Plant Constituents


Volatile oil, consisting mainly of sulphur- containing substances such as diallyl sulphide, allin, allincine and allianase (Gill, 1992). Vitamin A, B, C, D and E, ajoenes (Chevailer, 1996), oleo-resins; amino acids; minerals (germanium, calcium, copper, iron, potassium, magnesium, selenium, zinc); saponin,; cyanogenic glycosides; thioglycosides and; vitamins, A, B, C, and D.

Plant Pictures


Plant References


Abdullahi. T.H., Kirkpatrick, D.V., Carter, J. (1989). Enhancement of Natural Killer Cell Activity in AIDS with Garlic. Deutsch Zeishrift fur Onkologie 21:52-53.
Adajanohoun. E, et al., (1991). Contribution to ethnobotanical and floristic studies in western Nigeria published by the Scientific, Technical and Research Commission of the Organization of Africa Unity (OAU/STRC). Lagos.
Apitz-Castro, R., Badimon, J.J., Badimon, L. (1994). A garlic derivative, ajoene, inhibits platelet deposition on severiety damaged vessel wall in a vitro porcine experimental model. Thrombosis Research 75: 243.
Apitz-Castro, R., Badimon, J.J., Badimon, L. (1992). Effect of ajoene, the major antiplatelet compound from garlic, on platelet. Thrombosis Research 68:145.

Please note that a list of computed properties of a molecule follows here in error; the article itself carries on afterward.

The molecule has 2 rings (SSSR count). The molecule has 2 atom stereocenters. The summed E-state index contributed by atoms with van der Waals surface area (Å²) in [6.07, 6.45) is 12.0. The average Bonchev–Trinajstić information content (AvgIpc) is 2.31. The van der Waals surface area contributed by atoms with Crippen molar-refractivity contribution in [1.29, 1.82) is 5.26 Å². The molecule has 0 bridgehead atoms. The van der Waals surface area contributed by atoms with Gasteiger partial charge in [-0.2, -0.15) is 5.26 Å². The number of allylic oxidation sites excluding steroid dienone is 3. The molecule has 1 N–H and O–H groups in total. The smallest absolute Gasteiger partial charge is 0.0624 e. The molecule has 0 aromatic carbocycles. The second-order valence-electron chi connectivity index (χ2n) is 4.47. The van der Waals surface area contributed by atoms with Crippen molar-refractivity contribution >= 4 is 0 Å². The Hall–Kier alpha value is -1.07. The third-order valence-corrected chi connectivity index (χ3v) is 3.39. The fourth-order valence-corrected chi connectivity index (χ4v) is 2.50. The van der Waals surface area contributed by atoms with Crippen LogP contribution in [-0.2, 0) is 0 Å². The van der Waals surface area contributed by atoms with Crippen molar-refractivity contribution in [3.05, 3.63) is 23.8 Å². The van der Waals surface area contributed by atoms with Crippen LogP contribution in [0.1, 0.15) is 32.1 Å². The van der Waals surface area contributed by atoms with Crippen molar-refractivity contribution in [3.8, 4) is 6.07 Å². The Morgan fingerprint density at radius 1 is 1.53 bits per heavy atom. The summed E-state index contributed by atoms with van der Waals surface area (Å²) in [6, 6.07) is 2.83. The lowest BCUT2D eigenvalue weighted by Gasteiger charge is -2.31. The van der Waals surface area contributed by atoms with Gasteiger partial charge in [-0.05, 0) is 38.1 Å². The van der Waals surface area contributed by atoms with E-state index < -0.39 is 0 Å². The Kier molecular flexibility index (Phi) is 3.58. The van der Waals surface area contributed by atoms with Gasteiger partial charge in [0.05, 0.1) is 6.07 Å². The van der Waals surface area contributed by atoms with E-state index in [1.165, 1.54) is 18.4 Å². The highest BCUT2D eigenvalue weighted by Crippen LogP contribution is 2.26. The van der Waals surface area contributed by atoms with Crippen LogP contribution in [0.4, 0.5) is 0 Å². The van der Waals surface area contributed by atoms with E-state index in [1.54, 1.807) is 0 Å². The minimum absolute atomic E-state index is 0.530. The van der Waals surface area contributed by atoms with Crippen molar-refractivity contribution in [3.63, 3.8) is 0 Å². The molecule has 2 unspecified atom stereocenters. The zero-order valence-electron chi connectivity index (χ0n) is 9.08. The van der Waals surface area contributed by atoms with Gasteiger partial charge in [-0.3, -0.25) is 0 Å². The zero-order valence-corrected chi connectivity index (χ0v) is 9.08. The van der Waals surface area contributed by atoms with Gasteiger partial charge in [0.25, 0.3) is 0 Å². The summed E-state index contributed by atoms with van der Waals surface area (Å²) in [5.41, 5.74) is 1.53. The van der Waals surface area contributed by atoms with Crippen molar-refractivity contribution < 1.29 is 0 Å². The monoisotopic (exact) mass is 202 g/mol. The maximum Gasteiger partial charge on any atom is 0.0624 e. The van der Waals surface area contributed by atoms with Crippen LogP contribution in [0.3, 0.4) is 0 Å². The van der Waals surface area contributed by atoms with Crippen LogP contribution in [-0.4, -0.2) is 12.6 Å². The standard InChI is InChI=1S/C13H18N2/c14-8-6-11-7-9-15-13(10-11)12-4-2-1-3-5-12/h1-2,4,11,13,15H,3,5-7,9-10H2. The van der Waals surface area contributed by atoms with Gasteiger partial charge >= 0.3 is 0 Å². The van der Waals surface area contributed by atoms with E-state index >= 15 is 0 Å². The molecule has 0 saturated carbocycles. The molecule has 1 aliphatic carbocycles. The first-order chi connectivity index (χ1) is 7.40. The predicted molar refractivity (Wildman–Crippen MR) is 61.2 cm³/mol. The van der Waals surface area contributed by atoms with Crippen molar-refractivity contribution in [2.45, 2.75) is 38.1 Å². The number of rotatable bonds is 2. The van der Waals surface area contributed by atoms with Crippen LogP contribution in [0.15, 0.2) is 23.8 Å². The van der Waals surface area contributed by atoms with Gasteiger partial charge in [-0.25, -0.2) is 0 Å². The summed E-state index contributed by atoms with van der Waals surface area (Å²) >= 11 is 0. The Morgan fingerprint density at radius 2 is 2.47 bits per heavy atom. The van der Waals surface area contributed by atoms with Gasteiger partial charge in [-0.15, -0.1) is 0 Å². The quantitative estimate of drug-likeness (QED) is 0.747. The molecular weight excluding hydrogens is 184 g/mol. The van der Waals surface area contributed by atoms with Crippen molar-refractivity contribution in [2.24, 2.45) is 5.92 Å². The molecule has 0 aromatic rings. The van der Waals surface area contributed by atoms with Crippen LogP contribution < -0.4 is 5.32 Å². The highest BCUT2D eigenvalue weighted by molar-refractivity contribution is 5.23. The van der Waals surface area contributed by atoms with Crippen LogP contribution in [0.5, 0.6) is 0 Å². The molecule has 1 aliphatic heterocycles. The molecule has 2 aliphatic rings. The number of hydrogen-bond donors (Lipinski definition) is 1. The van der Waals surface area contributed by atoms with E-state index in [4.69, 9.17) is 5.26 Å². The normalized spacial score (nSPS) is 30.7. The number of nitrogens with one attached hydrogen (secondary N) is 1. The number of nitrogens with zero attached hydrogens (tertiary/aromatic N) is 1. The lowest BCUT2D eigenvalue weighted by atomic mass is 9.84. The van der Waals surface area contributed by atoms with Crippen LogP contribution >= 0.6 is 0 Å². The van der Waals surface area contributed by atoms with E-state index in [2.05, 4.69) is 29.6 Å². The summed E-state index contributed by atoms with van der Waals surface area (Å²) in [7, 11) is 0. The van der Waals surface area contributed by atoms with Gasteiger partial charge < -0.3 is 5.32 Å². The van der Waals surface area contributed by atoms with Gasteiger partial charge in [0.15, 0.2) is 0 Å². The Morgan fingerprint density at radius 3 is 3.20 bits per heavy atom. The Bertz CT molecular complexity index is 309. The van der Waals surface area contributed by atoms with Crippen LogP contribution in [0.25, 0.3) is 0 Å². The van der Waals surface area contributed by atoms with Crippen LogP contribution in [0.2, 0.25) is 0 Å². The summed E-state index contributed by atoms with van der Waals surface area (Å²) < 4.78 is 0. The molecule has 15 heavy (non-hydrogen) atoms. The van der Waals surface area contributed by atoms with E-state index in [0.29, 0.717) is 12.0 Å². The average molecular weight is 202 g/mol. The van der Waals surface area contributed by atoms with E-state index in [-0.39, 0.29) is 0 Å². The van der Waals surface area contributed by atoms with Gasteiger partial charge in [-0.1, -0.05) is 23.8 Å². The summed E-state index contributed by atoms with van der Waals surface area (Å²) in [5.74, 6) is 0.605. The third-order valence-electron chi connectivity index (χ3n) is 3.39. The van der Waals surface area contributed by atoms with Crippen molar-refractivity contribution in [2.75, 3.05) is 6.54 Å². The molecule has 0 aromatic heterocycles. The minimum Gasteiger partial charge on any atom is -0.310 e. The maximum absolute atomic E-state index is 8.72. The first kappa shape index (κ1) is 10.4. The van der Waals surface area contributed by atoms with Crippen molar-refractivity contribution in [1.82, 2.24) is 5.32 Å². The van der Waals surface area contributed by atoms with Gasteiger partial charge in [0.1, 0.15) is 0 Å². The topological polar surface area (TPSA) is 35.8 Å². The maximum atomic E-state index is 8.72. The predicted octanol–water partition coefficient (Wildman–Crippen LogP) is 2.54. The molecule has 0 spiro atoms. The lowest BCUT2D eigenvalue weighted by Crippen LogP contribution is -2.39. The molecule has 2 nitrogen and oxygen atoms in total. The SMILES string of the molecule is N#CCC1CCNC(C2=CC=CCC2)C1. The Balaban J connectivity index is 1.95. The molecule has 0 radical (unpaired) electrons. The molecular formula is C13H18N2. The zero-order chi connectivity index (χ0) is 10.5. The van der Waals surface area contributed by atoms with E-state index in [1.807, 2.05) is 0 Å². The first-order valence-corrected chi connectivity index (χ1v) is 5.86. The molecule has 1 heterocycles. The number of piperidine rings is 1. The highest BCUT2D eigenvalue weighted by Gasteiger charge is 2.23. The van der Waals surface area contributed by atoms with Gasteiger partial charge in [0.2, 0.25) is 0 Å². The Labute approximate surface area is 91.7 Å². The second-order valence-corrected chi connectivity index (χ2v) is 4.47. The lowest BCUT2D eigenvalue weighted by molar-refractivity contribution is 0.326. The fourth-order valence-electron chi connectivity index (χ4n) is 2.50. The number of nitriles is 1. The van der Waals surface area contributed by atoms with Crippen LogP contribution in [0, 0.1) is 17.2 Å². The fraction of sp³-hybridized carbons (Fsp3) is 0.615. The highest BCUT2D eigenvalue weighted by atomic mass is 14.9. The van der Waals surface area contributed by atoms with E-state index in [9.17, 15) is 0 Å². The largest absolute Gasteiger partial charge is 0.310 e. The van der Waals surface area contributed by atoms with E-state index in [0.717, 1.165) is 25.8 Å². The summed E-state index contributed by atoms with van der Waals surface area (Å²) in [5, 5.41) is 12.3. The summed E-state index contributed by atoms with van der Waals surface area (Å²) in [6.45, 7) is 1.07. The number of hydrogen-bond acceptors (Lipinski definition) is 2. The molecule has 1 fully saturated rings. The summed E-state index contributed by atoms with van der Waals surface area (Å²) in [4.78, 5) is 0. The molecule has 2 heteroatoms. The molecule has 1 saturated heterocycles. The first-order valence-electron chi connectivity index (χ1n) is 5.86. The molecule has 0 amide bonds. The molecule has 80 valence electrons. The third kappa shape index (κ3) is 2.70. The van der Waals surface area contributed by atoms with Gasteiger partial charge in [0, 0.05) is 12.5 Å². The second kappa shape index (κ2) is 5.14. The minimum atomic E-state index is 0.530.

Apitz-Castro, R., Escalente, J., Vagase, R., Jain M.K. (1986). Ajoene, thantiplatelt principles of garlic, synergistically potentiates the antiaggregatory action of prostacyclin. Thrombosis Research 42:303.
Auer, W., Eiber, A., Herkorn, E. et al., (1990). Hypertension and hyperlipidaemia: garlic helps in mild cases. British Journal of Clinical Practice 44 (suppl.69): 3-6.
Bames, J., Anderson, L.A., Philipson, J.D. (2002). Herbal Medicines: A guide for healthcare professionals. 2nd ed. London (UK): Pharceutical Press.
Barrie, S.A., Wright, J.V., Pizzorono, J.E. (1987). Effects of garlic oil on platelet aggregation, serum lipids and blood pressure in humans Journal of Orthomolecular Medicine 2:15-21.
Benkebila, N. (2004). Antimicrobial activity of essential oil extracts of various onions (Allium cepa) and garlic (Allium sativum). Lebensm. Wissu.u,u-Technology 37:263-268.